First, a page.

Fraser, Simon (d.1777) (DNB00)
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Fraser, Simon (d.1777)
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FRASER, SIMON (d. 1777), brigadier-general and lieutenant-colonel 24th foot, is described as the youngest son of Hugh Fraser of Balnain, Inverness-shire, by his wife, a daughter of Fraser of Forgie. Anderson likewise states that he entered the Dutch service and was wounded at the siege of Bergen-op-Zoom in 1748 (Account of Frisel or Fraser, pp. 195–6). The war department records at the Hague for this period are imperfect, but the name of Simon Fraser appears in the ‘Staten van Oorlog’ (or war budgets) of 1750–7 as a pensioned subaltern of the regiment of Drumlanrig, two battalions of the Earl of Drumlanrig's regiment of the Scots brigade in the service of Holland having been reduced to one in January 1749 (information supplied through the British Legation at the Hague). On 31 Jan. 1755 Fraser was appointed lieutenant in the 62nd royal Americans, which afterwards became the 60th royal rifles. This corps was then being raised by Lord Loudon, and Fraser's name appears in an order dated 23 March 1756, wherein he is described as a ‘second lieutenant from the Dutch service,’ and which directs the newly appointed officers to repair to their posts at New York and Philadelphia without delay (London Gazette, 9569). In January 1757 he became captain-lieutenant in the 2nd highland battalion, afterwards 78th or Fraser highlanders, commanded by the Hon. Simon Fraser, Master of Lovat [q. v.], in which regiment he was promoted captain 22 April 1759. He fought in the regiment at the siege of Louisburg, Cape Breton, and under Wolfe at Quebec, where a namesake, one of many in the regiment, Captain Simon Fraser, described by Stewart as of Inverallochy (Scottish Highlanders, vol. ii.), was killed. Fraser is said to have subsequently served on the staff in Germany. He was made brevet-major 15 March 1761, and on 8 Feb. 1762 was appointed to a majority in the 24th foot in Germany, with which regiment he afterwards served in Gibraltar and in Ireland, and of which he became lieutenant-colonel in 1768. When in Ireland Fraser served as first and principal aide-de-camp to the Marquis Townshend, then lord-lieutenant, and appears to have been repeatedly sent over to England to furnish the ministry with confidential information on Irish matters (Cal. Home Office Papers, 1766–9, under ‘Fraser, Simon’). In one letter he is described as an ‘intelligent and prudent man’ (ib. p. 493). In 1770 he was appointed quartermaster-general in Ireland in succession to Colonel Gisborne. Several papers in the home office records testify to the active and intelligent interest he took in his profession (ib. 1770–2, p. 454). In 1776 Fraser accompanied his regiment to Canada, and was appointed to the command of a brigade, composed of the 24th foot and the grenadier and light companies of the army, which was posted on the south side of the St. Lawrence. As brigadier he accompanied General Burgoyne [see Burgoyce, John, 1722–1792] in the pursuit of the American troops retreating from Ticonderoga, and gained a victory over them at Hubbardton, 7 July 1777. He was present at the battle of Stillwater, near Saratoga, 19 Sept. 1777, and was mortally wounded by a rifle-ball in the action which took place on the same ground, sometimes called Behmus, or Behmise Heights, on 7 Oct. 1777. He died at eight o'clock the following morning. Madame Riedesel, wife of the Hessian brigadier with Burgoyne's troops, has left a painful narrative of his last hours, to which the American historian, Bancroft, makes ungenerous allusion. Burgoyne refers in touching terms to his death, and afterwards inscribed an ode, ‘To the Spirit of Fraser.’ He was buried in one of the British redoubts, and much feeling was caused at the time by the Americans, in ignorance of what was going on, opening a heavy fire on the work (Notes and Queries, 1st ser. ix. 161, 431). A large painting of the event by J. Graham, afterwards engraved by Nutter, is preserved at Farraline House, Stratherrick (ib. 6th ser. xi. 134, 238). Landmann states that the grave could just be traced at the end of the last century (Recollections, i. 221).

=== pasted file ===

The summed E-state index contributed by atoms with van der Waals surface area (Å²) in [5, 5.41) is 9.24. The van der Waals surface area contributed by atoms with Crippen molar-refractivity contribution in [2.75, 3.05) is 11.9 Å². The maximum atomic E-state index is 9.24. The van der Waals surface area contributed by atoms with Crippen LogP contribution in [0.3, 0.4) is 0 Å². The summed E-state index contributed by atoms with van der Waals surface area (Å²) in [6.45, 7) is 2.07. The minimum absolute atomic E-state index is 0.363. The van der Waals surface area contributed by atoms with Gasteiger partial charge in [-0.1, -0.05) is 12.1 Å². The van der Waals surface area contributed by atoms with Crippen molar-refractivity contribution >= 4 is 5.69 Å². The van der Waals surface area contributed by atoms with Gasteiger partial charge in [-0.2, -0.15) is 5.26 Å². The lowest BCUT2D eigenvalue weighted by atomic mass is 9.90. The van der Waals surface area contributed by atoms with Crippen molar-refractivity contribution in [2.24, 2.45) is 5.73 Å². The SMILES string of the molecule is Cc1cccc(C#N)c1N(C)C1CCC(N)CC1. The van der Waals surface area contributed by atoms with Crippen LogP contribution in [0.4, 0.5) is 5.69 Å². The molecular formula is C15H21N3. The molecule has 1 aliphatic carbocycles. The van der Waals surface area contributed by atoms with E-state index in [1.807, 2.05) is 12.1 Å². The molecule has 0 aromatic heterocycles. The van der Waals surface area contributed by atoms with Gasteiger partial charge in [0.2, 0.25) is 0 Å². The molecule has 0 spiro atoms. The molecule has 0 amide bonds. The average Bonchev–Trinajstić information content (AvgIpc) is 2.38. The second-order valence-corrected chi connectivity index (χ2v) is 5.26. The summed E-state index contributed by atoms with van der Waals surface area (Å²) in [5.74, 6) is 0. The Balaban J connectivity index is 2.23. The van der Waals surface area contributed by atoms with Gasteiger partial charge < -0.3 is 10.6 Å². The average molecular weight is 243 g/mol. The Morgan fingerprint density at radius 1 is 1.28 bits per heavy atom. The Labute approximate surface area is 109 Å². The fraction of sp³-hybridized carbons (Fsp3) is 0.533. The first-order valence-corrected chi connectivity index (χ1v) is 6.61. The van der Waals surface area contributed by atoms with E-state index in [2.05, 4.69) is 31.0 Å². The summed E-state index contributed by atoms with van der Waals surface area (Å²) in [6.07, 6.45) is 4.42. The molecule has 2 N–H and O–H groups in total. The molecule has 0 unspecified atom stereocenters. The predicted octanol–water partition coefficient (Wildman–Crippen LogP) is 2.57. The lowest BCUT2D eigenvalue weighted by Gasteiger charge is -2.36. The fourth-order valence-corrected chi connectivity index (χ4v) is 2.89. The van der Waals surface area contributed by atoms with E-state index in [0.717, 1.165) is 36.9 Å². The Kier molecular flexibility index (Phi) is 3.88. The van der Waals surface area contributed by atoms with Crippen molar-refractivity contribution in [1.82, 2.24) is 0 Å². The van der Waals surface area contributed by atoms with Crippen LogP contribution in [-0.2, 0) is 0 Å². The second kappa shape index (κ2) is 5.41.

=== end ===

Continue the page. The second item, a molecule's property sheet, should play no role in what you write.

Fraser married 14 Oct. 1769 Mrs. Grant, of Percy Street, London (Scots Mag. xxxi. 558), who appears to have been a relative of Colonel Van Phran, then Dutch commandant at the Cape (Cal. Home Office Papers, 1770–1772, p. 278), and by that lady left issue.[Anderson's Account of the Family of Frisel or Fraser (Edinburgh, 1825, 4to); London Gazettes; Army Lists; Stewart's Sketches of the Scottish Highlanders (Edinburgh, 1822); Knox's Hist. Memoirs (London, 1769); Calendars Home Office Papers, 1766–9, 1770–2; Bancroft's Hist. United States, vol. vi.; Beatson's Nav. and Mil. Memoirs (London, 1794), vols. iv–vi.; Burgoyne's Orderly Book, ed. Dr. O'Callaghan (Albany, N.Y., 1870); Gent. Mag. xlvii. 398, 455, 549, 576 et seq.]